One of the biggest fish in the IP pond, F&R can draw on a whole ocean of technical expertise.
DESCRIBING IP as “a very niche, specialized field, not corporate paper-pushing dull stuff,” one Fish junior reckoned: “It attracts people because it’s one of the sexier areas of law!” Interesting choice of words there, so rather than going deeper let's highlight F&R's accomplishments in these waters: Boston-originated Fish is one of only four firms ranked top for IP in Chambers USA and picks up local rankings in every state it has an office in.
"...one of the sexier areas of law!”
Interested? Here’s the catch – pretty much every junior at Fish has a STEM background, and an impressive one at that. “We pride ourselves on having the technical knowledge to be able to understand what clients are bringing to us,” one explained. “You don’t need a technical background to try a patent case in court but it certainly helps. If you understand the tech you’ll be able to communicate it better to a jury.” They suggested Fish's attorneys “have the mindset that we’re engineers and scientists as much as we are lawyers.”
Most minnows end up in patent litigation, but we also came across juniors in patent prosecution, regulatory and trademark. Sources described work assignment as “very much a free market system. I cold-called partners to introduce myself and run them through my background.” Interviewees were quick to point out that it takes “a particular type of person” to flourish in such a system, “it’s not for the timid per se. Even for me it was a little nerve-racking!” Juniors were thankful that though there are no formal work coordinators, “you do have a partner mentor who can look for work when things are quiet or act as a shield if you have too much going on.”
Patent litigators told us about the breadth of work on offer: “We do both plaintiff and defendant-side patent infringement, breach of license agreements, antitrust and competitor cases.” The subject matter ranged from consumer electronics, computer tech and packaged goods to medical devices, automotive parts, life sciences and pharmaceuticals – “it’s like a buffet!” Juniors also got their hands on inter partes reviews (IPR), “very specialized mini-litigation at the USPTO before an administrative agency.” Common junior tasks included document review, taking depositions and drafting motions, responses and letters to opposing counsel. “I like the legal research and summarizing it into a concise memo – the practice is really rewarding.” Some also got to communicate with experts on their reports and respond to discovery requests: “I won't lie, it's sometimes very overwhelming. There's a lot of work and a lot of responsibility available.”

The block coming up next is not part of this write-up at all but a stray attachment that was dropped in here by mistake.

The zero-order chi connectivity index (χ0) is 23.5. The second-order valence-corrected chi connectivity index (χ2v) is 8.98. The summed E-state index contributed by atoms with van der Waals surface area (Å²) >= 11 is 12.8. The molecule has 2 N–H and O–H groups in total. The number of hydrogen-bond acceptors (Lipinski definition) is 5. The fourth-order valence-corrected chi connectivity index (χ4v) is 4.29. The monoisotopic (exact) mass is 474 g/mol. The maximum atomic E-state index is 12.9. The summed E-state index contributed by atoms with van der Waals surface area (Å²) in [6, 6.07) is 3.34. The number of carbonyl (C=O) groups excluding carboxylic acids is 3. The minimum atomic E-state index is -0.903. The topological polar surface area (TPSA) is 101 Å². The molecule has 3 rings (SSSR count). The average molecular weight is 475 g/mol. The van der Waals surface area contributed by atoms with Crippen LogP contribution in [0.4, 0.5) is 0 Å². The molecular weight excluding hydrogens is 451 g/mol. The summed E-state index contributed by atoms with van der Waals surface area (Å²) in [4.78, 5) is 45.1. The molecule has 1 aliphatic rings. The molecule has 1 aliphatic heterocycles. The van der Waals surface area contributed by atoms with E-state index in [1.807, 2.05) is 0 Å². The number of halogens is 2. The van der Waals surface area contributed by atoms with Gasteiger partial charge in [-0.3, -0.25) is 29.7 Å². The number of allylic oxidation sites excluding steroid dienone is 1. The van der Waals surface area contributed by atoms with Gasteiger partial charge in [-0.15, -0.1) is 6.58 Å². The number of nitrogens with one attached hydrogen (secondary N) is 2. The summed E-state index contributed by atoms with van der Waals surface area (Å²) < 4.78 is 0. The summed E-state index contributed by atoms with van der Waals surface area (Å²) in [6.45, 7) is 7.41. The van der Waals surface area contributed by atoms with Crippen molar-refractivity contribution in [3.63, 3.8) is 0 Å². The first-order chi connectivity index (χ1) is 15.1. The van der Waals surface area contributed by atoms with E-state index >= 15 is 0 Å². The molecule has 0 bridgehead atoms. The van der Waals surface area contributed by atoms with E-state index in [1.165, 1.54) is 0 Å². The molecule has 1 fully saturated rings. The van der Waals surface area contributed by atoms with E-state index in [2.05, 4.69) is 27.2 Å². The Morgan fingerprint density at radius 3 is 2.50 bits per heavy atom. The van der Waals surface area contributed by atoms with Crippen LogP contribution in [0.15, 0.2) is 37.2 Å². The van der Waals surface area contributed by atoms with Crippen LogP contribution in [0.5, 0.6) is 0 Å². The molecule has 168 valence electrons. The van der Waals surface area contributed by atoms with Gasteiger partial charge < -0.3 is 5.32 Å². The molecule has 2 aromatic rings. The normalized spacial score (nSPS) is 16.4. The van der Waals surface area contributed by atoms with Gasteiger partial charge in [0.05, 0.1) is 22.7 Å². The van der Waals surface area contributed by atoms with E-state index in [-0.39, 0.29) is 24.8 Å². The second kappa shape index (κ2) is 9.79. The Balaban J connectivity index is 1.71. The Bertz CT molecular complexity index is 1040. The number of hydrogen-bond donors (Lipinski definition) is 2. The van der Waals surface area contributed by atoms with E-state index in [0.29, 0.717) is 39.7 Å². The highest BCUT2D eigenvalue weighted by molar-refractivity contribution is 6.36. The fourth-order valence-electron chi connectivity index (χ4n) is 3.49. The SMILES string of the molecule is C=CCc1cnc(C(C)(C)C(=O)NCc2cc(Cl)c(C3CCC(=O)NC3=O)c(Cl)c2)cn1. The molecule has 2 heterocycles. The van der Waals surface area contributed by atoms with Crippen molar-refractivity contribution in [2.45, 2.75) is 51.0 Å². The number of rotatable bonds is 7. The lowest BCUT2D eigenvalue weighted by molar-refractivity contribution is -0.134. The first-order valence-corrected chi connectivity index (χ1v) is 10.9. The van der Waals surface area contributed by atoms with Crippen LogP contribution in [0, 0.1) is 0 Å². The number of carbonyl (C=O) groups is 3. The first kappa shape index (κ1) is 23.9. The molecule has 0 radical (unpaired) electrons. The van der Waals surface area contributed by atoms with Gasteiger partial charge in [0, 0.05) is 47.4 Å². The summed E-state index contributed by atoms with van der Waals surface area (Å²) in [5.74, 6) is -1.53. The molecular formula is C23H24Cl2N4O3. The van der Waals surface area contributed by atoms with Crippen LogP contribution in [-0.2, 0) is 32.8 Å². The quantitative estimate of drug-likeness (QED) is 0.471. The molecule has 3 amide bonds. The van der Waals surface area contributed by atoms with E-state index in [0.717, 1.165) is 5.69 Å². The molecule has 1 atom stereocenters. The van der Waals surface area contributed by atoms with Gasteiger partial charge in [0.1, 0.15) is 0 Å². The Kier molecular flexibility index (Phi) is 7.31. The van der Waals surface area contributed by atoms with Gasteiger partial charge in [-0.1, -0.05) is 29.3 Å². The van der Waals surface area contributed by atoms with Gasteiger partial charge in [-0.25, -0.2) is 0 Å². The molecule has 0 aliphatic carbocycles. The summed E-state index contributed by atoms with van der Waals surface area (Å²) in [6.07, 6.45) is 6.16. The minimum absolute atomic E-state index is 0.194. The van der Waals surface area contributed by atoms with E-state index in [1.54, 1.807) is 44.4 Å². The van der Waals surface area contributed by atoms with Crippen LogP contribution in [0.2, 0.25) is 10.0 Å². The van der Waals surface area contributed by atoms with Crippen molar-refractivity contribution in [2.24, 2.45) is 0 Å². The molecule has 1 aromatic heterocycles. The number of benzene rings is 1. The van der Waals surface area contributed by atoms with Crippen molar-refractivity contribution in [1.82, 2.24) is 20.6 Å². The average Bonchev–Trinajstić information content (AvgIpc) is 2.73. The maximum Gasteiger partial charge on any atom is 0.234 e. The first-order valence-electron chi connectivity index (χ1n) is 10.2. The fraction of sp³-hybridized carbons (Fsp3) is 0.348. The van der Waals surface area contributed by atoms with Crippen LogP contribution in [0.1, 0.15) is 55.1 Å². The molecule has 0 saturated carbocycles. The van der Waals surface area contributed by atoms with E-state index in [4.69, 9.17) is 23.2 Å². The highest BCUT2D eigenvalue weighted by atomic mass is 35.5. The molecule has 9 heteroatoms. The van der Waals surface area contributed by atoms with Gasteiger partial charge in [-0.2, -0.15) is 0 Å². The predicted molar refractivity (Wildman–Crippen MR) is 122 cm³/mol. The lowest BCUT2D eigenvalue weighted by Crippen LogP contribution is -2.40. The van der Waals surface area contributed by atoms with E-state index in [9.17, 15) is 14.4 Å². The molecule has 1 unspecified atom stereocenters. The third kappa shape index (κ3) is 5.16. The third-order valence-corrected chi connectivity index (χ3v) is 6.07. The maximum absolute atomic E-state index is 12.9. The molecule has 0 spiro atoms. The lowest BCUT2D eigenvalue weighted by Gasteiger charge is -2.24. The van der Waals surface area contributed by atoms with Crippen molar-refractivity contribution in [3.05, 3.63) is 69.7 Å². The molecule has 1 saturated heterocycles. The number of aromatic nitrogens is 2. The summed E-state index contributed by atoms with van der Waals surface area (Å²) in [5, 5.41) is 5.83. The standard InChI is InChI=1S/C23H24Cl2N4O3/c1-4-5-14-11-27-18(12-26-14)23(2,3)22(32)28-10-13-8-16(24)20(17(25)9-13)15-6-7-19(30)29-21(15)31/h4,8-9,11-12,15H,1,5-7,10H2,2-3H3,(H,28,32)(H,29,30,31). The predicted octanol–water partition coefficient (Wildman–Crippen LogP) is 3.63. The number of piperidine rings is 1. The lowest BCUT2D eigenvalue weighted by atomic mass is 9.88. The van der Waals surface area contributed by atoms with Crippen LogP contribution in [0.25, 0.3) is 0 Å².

“It’s extremely technical work.”
Compared to colleagues elsewhere, DC associates got to do more with the nearby International Trade Commission – “those cases are so fun in many ways because there’s more at stake.” That's because ITC disputes are always between two strong competitors in the industry and litigation usually takes no longer than 18 months, so “you get to focus on the merits of patent issues rather than more general litigation questions. It’s extremely technical work.”Boston is more of a life sciences hub, while San Diego has a “pretty big pharmaceuticals group” alongside plenty of computer tech.
IP disputes clients: Bed Bath & Beyond, Microsoft, Allergan. Secured a reversal of the record-breaking $2.5 billion patent damages jury verdict brought against Gilead Sciences.